Even so, the Palestinian Authority's campaign to win support in the international arena will be undercut so long as groups like Hamas continue to oppose it. As long as Hamas and other rejectionist groups stand against the Palestinian Authority's international effort to mobilize opposition to settlements, and support for two-states, Israel will have justification to maintain an argument that it has no true partner for peace. It will continue to utilize this excuse in waging a public campaign pointing blame at Palestinian rejection of Israel's right to exist as a Jewish state-not Israeli intransigence-that keeps the peace process suspended.

Therein lies the fundamental mistake that the Palestinians and Arab states, have-and continue-to make: not sufficiently accepting that Israel indeed faces legitimate security threats from extremist groups like Hamas and Hezbollah, which absolutely must be mitigated if Israel is to ever accept an agreed end to conflict. The 1967 borders are now a source of pride for Palestinians and the Arab world, made more so by the peace treaties with Egypt and Jordan, and the historic Arab Peace Initiative (API) offering full normalization between Israel and the Arab states in exchange for the territories captured by Israel in 1967, including an Israeli-Palestinian agreement on a two-state solution based on these lines. But without receiving an endorsement of the Initiative from Hamas and Hezbollah, and even though Israel itself did not embrace the API, Israel's excuse that it remains threatened, that it has no partner, and that the offer is not comprehensive, cannot be dismissed. An endorsement of the API by Hamas and Hezbollah would exponentially catapult the impact of the Palestinian Authority's efforts to pressure Israel to remove its excuses for inaction.

Meanwhile, Netanyahu is making mistakes of his own. First, his continued insistence that he is willing to negotiate face-to-face with Palestinian Authority President Mahmoud Abbas until "white smoke" appears, as he recently told reporters, is simply not credible. With his support of settlements and emphasis on new demands, no one believes that he will negotiate in good faith without evidence indicating that his words are genuine, and not merely designed to skirt increasing international pressure. Words alone will not bring Israel out of isolation, only actions can accomplish this now. Second, Netanyahu must also understand that no current or future Palestinian leadership-or that of the Arab World-would ever accept anything less than a negotiated agreement based on the 1967 borders. This is why Israel has been misguided in its continued ambivalence to the Arab Peace Initiative. With every passing day, the State of Israel loses an opportunity to lock in the Arab world to a promise of recognition, normalization, and above all, guaranteeing its national security upon the successful conclusion of peace talks.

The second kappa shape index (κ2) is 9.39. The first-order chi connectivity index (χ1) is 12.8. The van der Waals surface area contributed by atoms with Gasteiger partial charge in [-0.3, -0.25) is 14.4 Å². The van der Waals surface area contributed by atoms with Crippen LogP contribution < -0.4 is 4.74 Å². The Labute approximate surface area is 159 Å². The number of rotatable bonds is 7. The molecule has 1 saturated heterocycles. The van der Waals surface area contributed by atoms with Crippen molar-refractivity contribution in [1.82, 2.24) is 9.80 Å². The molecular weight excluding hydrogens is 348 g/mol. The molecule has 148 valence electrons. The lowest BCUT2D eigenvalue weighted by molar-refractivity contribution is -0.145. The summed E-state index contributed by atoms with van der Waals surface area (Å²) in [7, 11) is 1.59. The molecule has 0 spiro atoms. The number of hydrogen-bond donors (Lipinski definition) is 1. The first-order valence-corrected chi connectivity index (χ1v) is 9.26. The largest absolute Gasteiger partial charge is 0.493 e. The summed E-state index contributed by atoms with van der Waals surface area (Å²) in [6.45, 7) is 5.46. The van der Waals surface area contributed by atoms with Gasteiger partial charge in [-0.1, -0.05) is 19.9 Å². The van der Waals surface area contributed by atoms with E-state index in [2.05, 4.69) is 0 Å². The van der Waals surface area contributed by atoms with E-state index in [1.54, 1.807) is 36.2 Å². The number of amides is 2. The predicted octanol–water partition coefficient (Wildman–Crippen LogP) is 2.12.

A recent poll by the International Peace Institute shows that Israelis remain aloof to the API plan, with just 36 percent preferring the Arab Peace Initiative to the status quo. As long as Israel's leadership promotes the fallacy that Israel can maintain its security and Jewish majority without an agreement based on the 1967 line-and continues to reject the promise of the Arab Peace Initiative-it is effectively forfeiting the opportunity to make peace and subjecting the next generation of Israelis and Palestinians to continued destruction and death.

*A version of this article was previously published in the Jerusalem Post on 1/14/11, and can be accessed at: http://www.jpost.com/Magazine/Opinion/Article.aspx?id=203459